Mother of eight avoids jail after scrounging nearly £100k in illegal benefit claims

A mother of eight who scrounged almost £100,000 in illegal benefits for relatives that lived in Pakistan has been spared jail. 

Saaba Mahmood, accepted benefits on behalf of her aunt and uncle over a five year period – despite them living in Pakistan.

Mahmood, from Greater Manchester, said she did not realise she was unable to claim on behalf of relatives who lived abroad.

She also claimed she “lacked skills in understanding how to live in society as a responsible adult”.

Mahmood admitted four charges of failing to disclose information to make a gain and one offence of fraud – but was given 16 months jail suspended for 18 months.

But she was spared jail as she offered to enrol on a taxpayer funded programme to help her realise her crimes were not ”victimless”.

She will also now take part in a 15-day offenders programme estimated to cost £1,500. 

Prosecutor Julian Goode said: ‘These are cases relating to benefit claims on behalf of her aunt, uncle, and mother. She acted as an appointee for them and in that capacity and she had a duty to disclose changes in circumstances that would impact the claim.

“She claimed Disability Living Allowance on behalf of her aunt between January 2013 and September 2018, and Employment Support Allowance between February 2013 and October 2018.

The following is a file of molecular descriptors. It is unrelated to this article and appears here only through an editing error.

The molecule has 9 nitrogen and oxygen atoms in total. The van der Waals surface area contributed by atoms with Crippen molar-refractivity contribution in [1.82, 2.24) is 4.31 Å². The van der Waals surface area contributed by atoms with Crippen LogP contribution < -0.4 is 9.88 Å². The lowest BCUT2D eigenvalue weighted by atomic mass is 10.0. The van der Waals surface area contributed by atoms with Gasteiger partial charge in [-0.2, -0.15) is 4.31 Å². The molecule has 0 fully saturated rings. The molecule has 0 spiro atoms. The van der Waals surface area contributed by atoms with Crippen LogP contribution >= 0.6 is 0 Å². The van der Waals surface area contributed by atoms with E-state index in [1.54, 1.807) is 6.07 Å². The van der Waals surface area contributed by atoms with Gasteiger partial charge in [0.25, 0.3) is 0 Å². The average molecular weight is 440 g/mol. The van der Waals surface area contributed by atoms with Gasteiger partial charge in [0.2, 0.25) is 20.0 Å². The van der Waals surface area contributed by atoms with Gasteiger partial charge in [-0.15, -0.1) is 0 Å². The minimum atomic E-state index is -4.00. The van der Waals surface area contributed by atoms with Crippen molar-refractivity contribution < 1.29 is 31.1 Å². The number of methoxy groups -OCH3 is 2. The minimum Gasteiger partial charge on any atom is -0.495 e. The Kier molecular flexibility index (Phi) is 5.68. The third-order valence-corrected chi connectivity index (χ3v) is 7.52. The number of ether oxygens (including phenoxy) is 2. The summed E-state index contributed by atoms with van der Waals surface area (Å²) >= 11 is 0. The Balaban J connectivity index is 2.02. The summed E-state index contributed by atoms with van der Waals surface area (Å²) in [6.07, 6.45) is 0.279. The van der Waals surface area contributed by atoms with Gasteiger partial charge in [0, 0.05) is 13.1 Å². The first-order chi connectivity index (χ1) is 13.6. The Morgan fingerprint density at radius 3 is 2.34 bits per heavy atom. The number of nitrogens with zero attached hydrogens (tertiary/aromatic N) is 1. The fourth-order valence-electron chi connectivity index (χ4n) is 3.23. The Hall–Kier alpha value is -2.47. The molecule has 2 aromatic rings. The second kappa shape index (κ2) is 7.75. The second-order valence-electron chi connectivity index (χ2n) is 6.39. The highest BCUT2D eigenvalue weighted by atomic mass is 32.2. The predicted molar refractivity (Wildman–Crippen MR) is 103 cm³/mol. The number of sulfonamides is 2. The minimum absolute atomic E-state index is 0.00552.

“She was acting as her aunt’s appointee and as a result both benefits were paid directly into her bank account. 

“There is evidence to show her aunt left the UK in January 2014 to go to her daughter’s wedding in Pakistan but fell ill there and did not return to the UK until 28 October 2018.

“The defendant did not disclose this and continued to receive those payments in her behalf between February 2014 and October 2018.

The total overpayment was £94,858.44.”

Prosecutor Julian Goode said: I accept you are genuinely remorseful and social workers say your family are disciplined and well-mannered and it seems to me there is a realistic prospect of rehabilitation in your case. I have somewhat reluctantly concluded that I can suspend your sentence.’

Mahmood will face a Proceeds of Crime Act hearing in November. 

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